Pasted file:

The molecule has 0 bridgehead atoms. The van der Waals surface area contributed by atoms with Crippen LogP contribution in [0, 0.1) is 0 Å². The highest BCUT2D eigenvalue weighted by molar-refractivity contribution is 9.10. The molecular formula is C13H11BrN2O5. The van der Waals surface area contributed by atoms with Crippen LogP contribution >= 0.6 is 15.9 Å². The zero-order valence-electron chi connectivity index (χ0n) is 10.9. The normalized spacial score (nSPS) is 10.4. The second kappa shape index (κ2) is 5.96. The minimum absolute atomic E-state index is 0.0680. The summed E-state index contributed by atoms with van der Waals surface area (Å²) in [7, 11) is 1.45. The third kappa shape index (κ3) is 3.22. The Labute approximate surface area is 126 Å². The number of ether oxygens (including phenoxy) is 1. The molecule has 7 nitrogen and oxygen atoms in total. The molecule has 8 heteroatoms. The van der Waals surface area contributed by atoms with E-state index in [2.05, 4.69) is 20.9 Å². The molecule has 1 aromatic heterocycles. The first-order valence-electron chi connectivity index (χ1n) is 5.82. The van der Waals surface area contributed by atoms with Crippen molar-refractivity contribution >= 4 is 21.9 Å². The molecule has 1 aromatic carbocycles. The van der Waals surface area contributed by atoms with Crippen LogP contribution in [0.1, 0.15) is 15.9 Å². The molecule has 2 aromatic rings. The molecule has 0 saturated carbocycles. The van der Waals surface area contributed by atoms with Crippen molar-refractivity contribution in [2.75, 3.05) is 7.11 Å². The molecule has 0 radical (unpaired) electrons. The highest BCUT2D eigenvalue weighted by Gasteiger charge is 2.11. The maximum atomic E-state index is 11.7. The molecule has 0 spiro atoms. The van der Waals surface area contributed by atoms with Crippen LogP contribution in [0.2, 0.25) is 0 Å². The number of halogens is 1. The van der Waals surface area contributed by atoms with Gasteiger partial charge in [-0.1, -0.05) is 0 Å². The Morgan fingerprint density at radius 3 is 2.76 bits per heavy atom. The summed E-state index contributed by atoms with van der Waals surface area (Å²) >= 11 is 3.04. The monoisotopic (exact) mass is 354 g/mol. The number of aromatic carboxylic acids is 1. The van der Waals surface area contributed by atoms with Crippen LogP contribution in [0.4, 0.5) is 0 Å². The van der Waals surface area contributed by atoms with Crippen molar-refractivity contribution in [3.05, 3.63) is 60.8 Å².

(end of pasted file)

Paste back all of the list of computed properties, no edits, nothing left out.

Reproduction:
The molecule has 0 bridgehead atoms. The van der Waals surface area contributed by atoms with Crippen LogP contribution in [0, 0.1) is 0 Å². The highest BCUT2D eigenvalue weighted by molar-refractivity contribution is 9.10. The molecular formula is C13H11BrN2O5. The van der Waals surface area contributed by atoms with Crippen LogP contribution >= 0.6 is 15.9 Å². The zero-order valence-electron chi connectivity index (χ0n) is 10.9. The normalized spacial score (nSPS) is 10.4. The second kappa shape index (κ2) is 5.96. The minimum absolute atomic E-state index is 0.0680. The summed E-state index contributed by atoms with van der Waals surface area (Å²) in [7, 11) is 1.45. The third kappa shape index (κ3) is 3.22. The Labute approximate surface area is 126 Å². The number of ether oxygens (including phenoxy) is 1. The molecule has 7 nitrogen and oxygen atoms in total. The molecule has 8 heteroatoms. The van der Waals surface area contributed by atoms with E-state index in [2.05, 4.69) is 20.9 Å². The molecule has 1 aromatic heterocycles. The first-order valence-electron chi connectivity index (χ1n) is 5.82. The van der Waals surface area contributed by atoms with Crippen molar-refractivity contribution >= 4 is 21.9 Å². The molecule has 1 aromatic carbocycles. The van der Waals surface area contributed by atoms with Crippen LogP contribution in [0.1, 0.15) is 15.9 Å². The molecule has 2 aromatic rings. The molecule has 0 saturated carbocycles. The van der Waals surface area contributed by atoms with Crippen molar-refractivity contribution in [2.75, 3.05) is 7.11 Å². The molecule has 0 radical (unpaired) electrons. The highest BCUT2D eigenvalue weighted by Gasteiger charge is 2.11. The maximum atomic E-state index is 11.7. The molecule has 0 spiro atoms. The van der Waals surface area contributed by atoms with Crippen LogP contribution in [0.2, 0.25) is 0 Å². The number of halogens is 1. The van der Waals surface area contributed by atoms with Gasteiger partial charge in [-0.1, -0.05) is 0 Å². The Morgan fingerprint density at radius 3 is 2.76 bits per heavy atom. The summed E-state index contributed by atoms with van der Waals surface area (Å²) >= 11 is 3.04. The monoisotopic (exact) mass is 354 g/mol. The number of aromatic carboxylic acids is 1. The van der Waals surface area contributed by atoms with Crippen LogP contribution in [0.4, 0.5) is 0 Å². The van der Waals surface area contributed by atoms with Crippen molar-refractivity contribution in [3.05, 3.63) is 60.8 Å².